Node.js Serving HTML pages and Static content

Posted by: Ravi Kiran , on 6/21/2015, in Category Node.js
Views: 108532
Abstract: Serve HTML pages, scripts and styles using Node.js

Node.js is a platform that provides a way to write server side code using JavaScript. This model works well for quickly prototyping a server based application and even in building highly accessed web apps. In our previous post Node.js Tutorial Series - Getting Started, we discussed basics and working model of a Node.js based application. In this post, we will see how to serve HTML pages, scripts and styles using Node.js.

In the previous post, we used the http module to write a hello world application. We will use the same module in this post and will see how it can be used to send different types of responses to the clients.

 

To start with, create a new folder at any location on your system and name it BasicNodeApp. Inside this folder, add an HTML file named index.html and a JavaScript file named server.js. Open the server.js file on your favorite text editor and write the following code in it:

var http = require('http');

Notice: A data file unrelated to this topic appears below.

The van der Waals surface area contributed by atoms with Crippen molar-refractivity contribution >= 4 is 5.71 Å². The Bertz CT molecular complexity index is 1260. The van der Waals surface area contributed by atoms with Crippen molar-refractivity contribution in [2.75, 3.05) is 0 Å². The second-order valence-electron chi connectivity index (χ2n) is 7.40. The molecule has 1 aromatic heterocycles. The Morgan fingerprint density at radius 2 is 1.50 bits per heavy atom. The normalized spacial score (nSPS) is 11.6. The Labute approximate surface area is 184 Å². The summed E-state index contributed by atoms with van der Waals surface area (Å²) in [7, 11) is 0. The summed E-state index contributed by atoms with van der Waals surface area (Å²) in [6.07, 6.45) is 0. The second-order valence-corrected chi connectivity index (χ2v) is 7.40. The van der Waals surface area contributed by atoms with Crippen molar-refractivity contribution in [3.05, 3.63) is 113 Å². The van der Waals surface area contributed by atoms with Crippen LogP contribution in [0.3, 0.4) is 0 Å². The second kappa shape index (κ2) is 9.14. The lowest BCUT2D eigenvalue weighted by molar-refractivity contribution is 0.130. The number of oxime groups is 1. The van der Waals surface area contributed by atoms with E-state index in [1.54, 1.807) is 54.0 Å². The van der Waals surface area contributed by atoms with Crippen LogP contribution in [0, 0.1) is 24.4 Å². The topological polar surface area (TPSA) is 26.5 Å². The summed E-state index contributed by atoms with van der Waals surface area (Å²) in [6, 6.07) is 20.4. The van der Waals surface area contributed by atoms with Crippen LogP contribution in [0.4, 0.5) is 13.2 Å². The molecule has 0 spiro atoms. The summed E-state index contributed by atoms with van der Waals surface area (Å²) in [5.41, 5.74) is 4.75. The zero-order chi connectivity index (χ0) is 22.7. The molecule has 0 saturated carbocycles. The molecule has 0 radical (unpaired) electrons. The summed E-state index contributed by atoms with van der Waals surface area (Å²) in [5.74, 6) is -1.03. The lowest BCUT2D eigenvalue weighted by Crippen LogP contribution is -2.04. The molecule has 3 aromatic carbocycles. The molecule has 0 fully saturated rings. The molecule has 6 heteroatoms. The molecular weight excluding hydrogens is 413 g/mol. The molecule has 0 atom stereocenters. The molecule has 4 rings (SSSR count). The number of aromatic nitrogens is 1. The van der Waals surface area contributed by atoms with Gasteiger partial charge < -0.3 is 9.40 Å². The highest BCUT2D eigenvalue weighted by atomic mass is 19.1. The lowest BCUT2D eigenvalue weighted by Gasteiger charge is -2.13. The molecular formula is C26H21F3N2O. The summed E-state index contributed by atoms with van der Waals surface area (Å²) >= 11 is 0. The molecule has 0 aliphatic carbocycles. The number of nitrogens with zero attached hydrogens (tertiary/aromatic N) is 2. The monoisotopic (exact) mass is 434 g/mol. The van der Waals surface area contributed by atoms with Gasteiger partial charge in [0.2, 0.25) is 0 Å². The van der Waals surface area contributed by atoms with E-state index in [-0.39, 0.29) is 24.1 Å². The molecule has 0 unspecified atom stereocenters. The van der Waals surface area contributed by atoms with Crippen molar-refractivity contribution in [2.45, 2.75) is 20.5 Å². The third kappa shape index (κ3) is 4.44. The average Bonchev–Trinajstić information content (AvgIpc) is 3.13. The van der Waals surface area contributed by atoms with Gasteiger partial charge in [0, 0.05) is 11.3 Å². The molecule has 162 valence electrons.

var fs = require("fs");

http.createServer(function(request, response) {
}).listen(3000);

The second module in the above snippet (fs) is a built-in module in the platform for accessing file system. Using fs, we can perform CRUD operations over files and directories. It contains both synchronous and asynchronous APIs for talking to the file system. Use of asynchronous API is preferred as it will not block the event loop till the operation is completed.

Let’s add some basic HTML to the index.html page. Open the index.html page in a text editor and paste the following code in it:

<!doctype HTML>
<html>
  <head>
    <title>
      Index
    </title>
  </head>
  <body>
    <h1>
      Hello! Now you know how to serve HTML files using Node.js!!!
    </h1>
  </body>
</html>

Now that we have a simple HTML page, let’s serve this page on every request to the server. Add the following code inside the callback function of createServer method called above:

fs.readFile("index.html", function(err, data){
  response.writeHead(200, {'Content-Type': 'text/html'});
  response.write(data);
  response.end();
});

Now run this application using the following command:

> node server.js

Open a browser and change URL to http://localhost:3000. You will see the HTML render on the screen. The response.writeHead method in the above snippet sets HTTP status code and the content type, based on which the response would be treated by the client.

And the interesting part is, hit any endpoint of the server and you will get the same page. This is something that you definitely don’t want to see. Let’s serve the page index.html only when the endpoint is /index and otherwise, let’s serve some default content. Following code does this:

if(request.url === "/index"){
   fs.readFile("index.html", function (err, data) {
      response.writeHead(200, {'Content-Type': 'text/html'});
      response.write(data);
      response.end();
   });
}
else{
   response.writeHead(200, {'Content-Type': 'text/html'});